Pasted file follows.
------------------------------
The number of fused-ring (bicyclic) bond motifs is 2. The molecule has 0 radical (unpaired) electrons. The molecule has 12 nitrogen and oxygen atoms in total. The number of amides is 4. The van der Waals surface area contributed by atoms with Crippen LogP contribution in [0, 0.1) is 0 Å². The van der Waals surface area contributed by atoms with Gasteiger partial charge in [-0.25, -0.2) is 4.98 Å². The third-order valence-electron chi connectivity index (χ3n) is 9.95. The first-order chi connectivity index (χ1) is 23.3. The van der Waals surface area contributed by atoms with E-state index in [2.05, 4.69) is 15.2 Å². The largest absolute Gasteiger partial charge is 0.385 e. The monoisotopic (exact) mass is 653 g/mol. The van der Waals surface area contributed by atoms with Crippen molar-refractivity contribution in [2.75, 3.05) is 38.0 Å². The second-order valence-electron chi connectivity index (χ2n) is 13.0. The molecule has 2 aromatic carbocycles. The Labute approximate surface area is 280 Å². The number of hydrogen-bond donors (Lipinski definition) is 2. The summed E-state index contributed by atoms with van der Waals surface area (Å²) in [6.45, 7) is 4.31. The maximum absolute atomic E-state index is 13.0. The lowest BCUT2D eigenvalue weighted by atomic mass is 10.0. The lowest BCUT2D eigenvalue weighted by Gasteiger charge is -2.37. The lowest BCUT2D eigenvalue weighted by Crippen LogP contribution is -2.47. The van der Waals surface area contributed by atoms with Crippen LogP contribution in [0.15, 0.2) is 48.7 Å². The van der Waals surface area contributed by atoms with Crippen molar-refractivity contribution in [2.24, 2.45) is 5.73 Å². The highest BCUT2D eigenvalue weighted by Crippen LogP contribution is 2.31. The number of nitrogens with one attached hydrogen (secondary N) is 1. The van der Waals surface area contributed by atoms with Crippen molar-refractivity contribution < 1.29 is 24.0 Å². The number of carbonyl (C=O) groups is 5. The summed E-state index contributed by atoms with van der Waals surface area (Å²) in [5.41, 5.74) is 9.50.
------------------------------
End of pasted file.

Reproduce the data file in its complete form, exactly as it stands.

The number of fused-ring (bicyclic) bond motifs is 2. The molecule has 0 radical (unpaired) electrons. The molecule has 12 nitrogen and oxygen atoms in total. The number of amides is 4. The van der Waals surface area contributed by atoms with Crippen LogP contribution in [0, 0.1) is 0 Å². The van der Waals surface area contributed by atoms with Gasteiger partial charge in [-0.25, -0.2) is 4.98 Å². The third-order valence-electron chi connectivity index (χ3n) is 9.95. The first-order chi connectivity index (χ1) is 23.3. The van der Waals surface area contributed by atoms with E-state index in [2.05, 4.69) is 15.2 Å². The largest absolute Gasteiger partial charge is 0.385 e. The monoisotopic (exact) mass is 653 g/mol. The van der Waals surface area contributed by atoms with Crippen molar-refractivity contribution in [2.75, 3.05) is 38.0 Å². The second-order valence-electron chi connectivity index (χ2n) is 13.0. The molecule has 2 aromatic carbocycles. The Labute approximate surface area is 280 Å². The number of hydrogen-bond donors (Lipinski definition) is 2. The summed E-state index contributed by atoms with van der Waals surface area (Å²) in [6.45, 7) is 4.31. The maximum absolute atomic E-state index is 13.0. The lowest BCUT2D eigenvalue weighted by atomic mass is 10.0. The lowest BCUT2D eigenvalue weighted by Gasteiger charge is -2.37. The lowest BCUT2D eigenvalue weighted by Crippen LogP contribution is -2.47. The van der Waals surface area contributed by atoms with Crippen LogP contribution in [0.15, 0.2) is 48.7 Å². The van der Waals surface area contributed by atoms with Crippen molar-refractivity contribution in [2.24, 2.45) is 5.73 Å². The highest BCUT2D eigenvalue weighted by Crippen LogP contribution is 2.31. The number of nitrogens with one attached hydrogen (secondary N) is 1. The van der Waals surface area contributed by atoms with Crippen molar-refractivity contribution < 1.29 is 24.0 Å². The number of carbonyl (C=O) groups is 5. The summed E-state index contributed by atoms with van der Waals surface area (Å²) in [5.41, 5.74) is 9.50.